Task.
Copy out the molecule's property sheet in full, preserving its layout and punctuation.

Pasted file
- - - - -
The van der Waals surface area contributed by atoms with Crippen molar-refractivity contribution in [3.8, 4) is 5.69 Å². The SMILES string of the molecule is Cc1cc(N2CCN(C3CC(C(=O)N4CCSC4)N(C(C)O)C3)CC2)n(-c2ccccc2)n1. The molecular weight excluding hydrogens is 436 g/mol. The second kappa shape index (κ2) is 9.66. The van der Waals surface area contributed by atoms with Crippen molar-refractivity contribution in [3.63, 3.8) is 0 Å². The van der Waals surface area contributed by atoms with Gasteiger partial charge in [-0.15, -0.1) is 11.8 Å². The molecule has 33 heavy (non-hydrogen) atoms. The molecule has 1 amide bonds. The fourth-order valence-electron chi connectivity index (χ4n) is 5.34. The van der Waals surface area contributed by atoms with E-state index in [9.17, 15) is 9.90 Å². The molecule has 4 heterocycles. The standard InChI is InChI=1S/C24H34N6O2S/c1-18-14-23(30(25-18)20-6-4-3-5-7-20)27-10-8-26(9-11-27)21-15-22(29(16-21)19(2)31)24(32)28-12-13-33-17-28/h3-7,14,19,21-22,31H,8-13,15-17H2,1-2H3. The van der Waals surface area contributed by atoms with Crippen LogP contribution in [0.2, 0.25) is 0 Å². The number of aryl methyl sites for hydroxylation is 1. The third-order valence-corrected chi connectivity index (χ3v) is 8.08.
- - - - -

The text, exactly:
The van der Waals surface area contributed by atoms with Crippen molar-refractivity contribution in [3.8, 4) is 5.69 Å². The SMILES string of the molecule is Cc1cc(N2CCN(C3CC(C(=O)N4CCSC4)N(C(C)O)C3)CC2)n(-c2ccccc2)n1. The molecular weight excluding hydrogens is 436 g/mol. The second kappa shape index (κ2) is 9.66. The van der Waals surface area contributed by atoms with Crippen molar-refractivity contribution in [3.63, 3.8) is 0 Å². The van der Waals surface area contributed by atoms with Gasteiger partial charge in [-0.15, -0.1) is 11.8 Å². The molecule has 33 heavy (non-hydrogen) atoms. The molecule has 1 amide bonds. The fourth-order valence-electron chi connectivity index (χ4n) is 5.34. The van der Waals surface area contributed by atoms with E-state index in [9.17, 15) is 9.90 Å². The molecule has 4 heterocycles. The standard InChI is InChI=1S/C24H34N6O2S/c1-18-14-23(30(25-18)20-6-4-3-5-7-20)27-10-8-26(9-11-27)21-15-22(29(16-21)19(2)31)24(32)28-12-13-33-17-28/h3-7,14,19,21-22,31H,8-13,15-17H2,1-2H3. The van der Waals surface area contributed by atoms with Crippen LogP contribution in [0.2, 0.25) is 0 Å². The number of aryl methyl sites for hydroxylation is 1. The third-order valence-corrected chi connectivity index (χ3v) is 8.08.